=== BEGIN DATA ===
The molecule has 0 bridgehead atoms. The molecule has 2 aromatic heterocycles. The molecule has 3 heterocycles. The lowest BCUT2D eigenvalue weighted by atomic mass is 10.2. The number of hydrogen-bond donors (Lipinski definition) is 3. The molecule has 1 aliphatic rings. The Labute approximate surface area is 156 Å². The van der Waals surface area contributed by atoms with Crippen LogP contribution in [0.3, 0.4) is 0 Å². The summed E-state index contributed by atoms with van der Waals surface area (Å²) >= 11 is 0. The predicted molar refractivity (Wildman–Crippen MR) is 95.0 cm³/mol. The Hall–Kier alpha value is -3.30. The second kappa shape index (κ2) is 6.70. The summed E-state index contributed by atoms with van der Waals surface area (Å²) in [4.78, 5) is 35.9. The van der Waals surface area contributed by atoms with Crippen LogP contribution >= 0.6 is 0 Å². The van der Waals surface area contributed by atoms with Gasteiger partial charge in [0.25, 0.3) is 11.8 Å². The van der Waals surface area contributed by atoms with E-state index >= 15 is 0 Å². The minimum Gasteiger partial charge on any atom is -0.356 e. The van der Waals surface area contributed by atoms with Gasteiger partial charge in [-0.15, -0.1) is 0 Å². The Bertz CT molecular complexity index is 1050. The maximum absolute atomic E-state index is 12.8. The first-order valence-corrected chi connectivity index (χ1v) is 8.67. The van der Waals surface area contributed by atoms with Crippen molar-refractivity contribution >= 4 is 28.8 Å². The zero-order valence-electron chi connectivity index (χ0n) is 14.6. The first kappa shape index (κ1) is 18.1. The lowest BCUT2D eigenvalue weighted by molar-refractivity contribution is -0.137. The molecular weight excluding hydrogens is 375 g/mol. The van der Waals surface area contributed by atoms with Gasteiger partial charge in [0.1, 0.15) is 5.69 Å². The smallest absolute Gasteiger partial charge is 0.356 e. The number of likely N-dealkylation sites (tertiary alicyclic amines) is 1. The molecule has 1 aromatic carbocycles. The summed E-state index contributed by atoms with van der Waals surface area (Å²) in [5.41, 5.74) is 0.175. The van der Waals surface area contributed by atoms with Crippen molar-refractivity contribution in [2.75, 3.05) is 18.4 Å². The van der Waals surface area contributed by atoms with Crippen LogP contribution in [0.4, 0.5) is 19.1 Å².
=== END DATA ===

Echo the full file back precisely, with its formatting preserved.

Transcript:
The molecule has 0 bridgehead atoms. The molecule has 2 aromatic heterocycles. The molecule has 3 heterocycles. The lowest BCUT2D eigenvalue weighted by atomic mass is 10.2. The number of hydrogen-bond donors (Lipinski definition) is 3. The molecule has 1 aliphatic rings. The Labute approximate surface area is 156 Å². The van der Waals surface area contributed by atoms with Crippen LogP contribution in [0.3, 0.4) is 0 Å². The summed E-state index contributed by atoms with van der Waals surface area (Å²) >= 11 is 0. The predicted molar refractivity (Wildman–Crippen MR) is 95.0 cm³/mol. The Hall–Kier alpha value is -3.30. The second kappa shape index (κ2) is 6.70. The summed E-state index contributed by atoms with van der Waals surface area (Å²) in [4.78, 5) is 35.9. The van der Waals surface area contributed by atoms with Crippen LogP contribution >= 0.6 is 0 Å². The van der Waals surface area contributed by atoms with Gasteiger partial charge in [0.25, 0.3) is 11.8 Å². The van der Waals surface area contributed by atoms with E-state index >= 15 is 0 Å². The minimum Gasteiger partial charge on any atom is -0.356 e. The van der Waals surface area contributed by atoms with Gasteiger partial charge in [-0.15, -0.1) is 0 Å². The Bertz CT molecular complexity index is 1050. The maximum absolute atomic E-state index is 12.8. The first-order valence-corrected chi connectivity index (χ1v) is 8.67. The van der Waals surface area contributed by atoms with Crippen molar-refractivity contribution >= 4 is 28.8 Å². The zero-order valence-electron chi connectivity index (χ0n) is 14.6. The first kappa shape index (κ1) is 18.1. The lowest BCUT2D eigenvalue weighted by molar-refractivity contribution is -0.137. The molecular weight excluding hydrogens is 375 g/mol. The van der Waals surface area contributed by atoms with Gasteiger partial charge in [0.1, 0.15) is 5.69 Å². The smallest absolute Gasteiger partial charge is 0.356 e. The number of likely N-dealkylation sites (tertiary alicyclic amines) is 1. The molecule has 1 aromatic carbocycles. The summed E-state index contributed by atoms with van der Waals surface area (Å²) in [5.41, 5.74) is 0.175. The van der Waals surface area contributed by atoms with Crippen molar-refractivity contribution in [2.75, 3.05) is 18.4 Å². The van der Waals surface area contributed by atoms with Crippen LogP contribution in [0.4, 0.5) is 19.1 Å².